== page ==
Two years ago Nasri Atallah left his banking job in London for his native Lebanon, and decided to try his hand at blogging, writing a satirical post about Lebanese tourism clichés – such as skiing and swimming in the same day.
After that first post received a positive response and gained him a small following, he continued with regular monthly pieces, routinely criticizing Lebanese society, himself included, for its vanity, clichés and poseurs.
Two years on, his blog, “Our Man in Beirut,” has reached some 130,000 visitors, and with the encouragement of friends, a book of the same name will be available on bookshelves starting Sunday. It will feature highlights from his blog in which he often in pokes fun at Lebanese for their excess – be it overdressing, overspending, over-the-top glamorous Facebook profile pictures or overdone plastic surgery.
“I tend not to be nuanced in my writing,” Atallah acknowledges. “Some people think I’m too negative, or that I’m not doing anything [constructive] by nagging.”
In fact, it was perhaps that very negativity, expressed in witty blog posts, which struck a chord with young Lebanese, aware of the problems in their own society and eager for someone who could articulate them pithily.
One of his most popular entries was “Nation Blanding: Hedonism and the Underselling of Beirut,” a criticism of the CNN video report made by Richard Quest on Lebanon’s rooftop bars, and an indictment of Lebanon’s promotion of its hedonistic nightlife.
“I’m sorry but I have yet to see a genuine example of someone loving life when I go out in Lebanon,” he writes in the Sept. 5 post. “We go to clubs with 3,000 people, but hang out with the 20 we already know. We all look inward at our table. People stare into their BlackBerrys and iPhones trying to figure out if something more exciting is happening elsewhere, because they’re under the impression that they are in no way contributing to the complete lack of an atmosphere here, and it’s everyone else’s fault.”
He concludes: “Not caring about tomorrow isn’t something to be proud of... I’m sorry, but I don’t want that to be the brand my country brandishes to the world.”
In his other most popular post, “Sex, but no sex,” published June 16, Atallah criticizes the hypocrisy of the culture in Lebanon producing ultrasexualised images of women while frowning upon casual or even pre-marital sex.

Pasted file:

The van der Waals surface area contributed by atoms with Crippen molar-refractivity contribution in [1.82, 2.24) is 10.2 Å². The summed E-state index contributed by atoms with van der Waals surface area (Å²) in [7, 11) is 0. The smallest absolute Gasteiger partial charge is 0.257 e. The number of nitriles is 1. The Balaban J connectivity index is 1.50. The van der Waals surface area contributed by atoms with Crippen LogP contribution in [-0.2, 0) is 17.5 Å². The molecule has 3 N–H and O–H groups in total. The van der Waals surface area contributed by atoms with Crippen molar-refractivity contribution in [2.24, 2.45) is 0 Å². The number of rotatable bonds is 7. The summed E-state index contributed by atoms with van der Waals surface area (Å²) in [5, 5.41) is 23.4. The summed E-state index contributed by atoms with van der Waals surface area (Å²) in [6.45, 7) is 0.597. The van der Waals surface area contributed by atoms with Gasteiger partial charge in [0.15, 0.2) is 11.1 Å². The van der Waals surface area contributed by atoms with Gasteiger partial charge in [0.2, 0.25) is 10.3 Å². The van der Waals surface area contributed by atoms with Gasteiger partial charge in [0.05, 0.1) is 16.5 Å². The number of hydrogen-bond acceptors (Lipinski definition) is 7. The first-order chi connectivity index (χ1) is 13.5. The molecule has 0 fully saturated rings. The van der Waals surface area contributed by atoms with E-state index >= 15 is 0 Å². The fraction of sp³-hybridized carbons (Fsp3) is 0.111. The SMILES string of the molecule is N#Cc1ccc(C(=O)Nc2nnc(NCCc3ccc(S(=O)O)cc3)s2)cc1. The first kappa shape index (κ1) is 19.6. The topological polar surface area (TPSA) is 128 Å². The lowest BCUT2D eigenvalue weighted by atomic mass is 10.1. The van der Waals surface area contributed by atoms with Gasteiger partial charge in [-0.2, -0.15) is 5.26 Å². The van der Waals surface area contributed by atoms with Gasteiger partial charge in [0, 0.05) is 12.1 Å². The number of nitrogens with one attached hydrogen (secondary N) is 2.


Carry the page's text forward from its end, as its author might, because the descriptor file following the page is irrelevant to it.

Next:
“Much like the oversexualized women in Arab pop videos, Lebanese women are expected to be alluring and seductive, yet remain virginal,” he writes. “Men then go on to embrace this concept of the ‘Western Whore’ and consider anyone remotely blonde that they meet ripe for the taking. Like unevolved cavemen, they whistle and gawk and grope. It’s an embarrassing sight.”
Atallah adds, “Even if they had someone they’d have nowhere to do it, with 30-year-old men still living in their childhood rooms, surrounded by high school memorabilia and a maid that makes their bed before they head off to act like adults for the day.”
Even while ranting about very commonplace issues in everyday life in Lebanon, Atallah’s voice is unique. He recalls one instance when he was at a café, complaining to friends, when a fellow customer turned to him and asked, “Are you that blogger?”
But he notes that not all of his observations on the peculiarity of Lebanon are negative, and has noted the generosity of spirit of the Lebanese. He recalls one time when he went to the local pharmacy when sick. The pharmacist told him he should have stayed home, and he would have delivered the medicine had he known he was sick, an offer he’s sure he wouldn’t have gotten had he stayed in London.Never feeling quite at home in Lebanon or the U.K., through his blog Atallah found that he had the luxury of being an insider as well as an outside observer.
In fact, he says he often feels that he has more in common with so called “third culture kids,” those brought up by expatriate parents abroad.
He says that his next book, which he intends to be fiction, will explore the theme of third culture kids.
The blog that started it all, which has served as a springboard for his writing career, has been featured in Commerce du Levant and Time Out magazines, and has even become part of the reading list for a class in the international affairs program at the New School in New York.
Starting Sunday, readers can find them all in one place, when they will become available at bookshops following a launch at 6 p.m., at Secteur 75 bar in Mar Mikhael.
By Brooke Anderson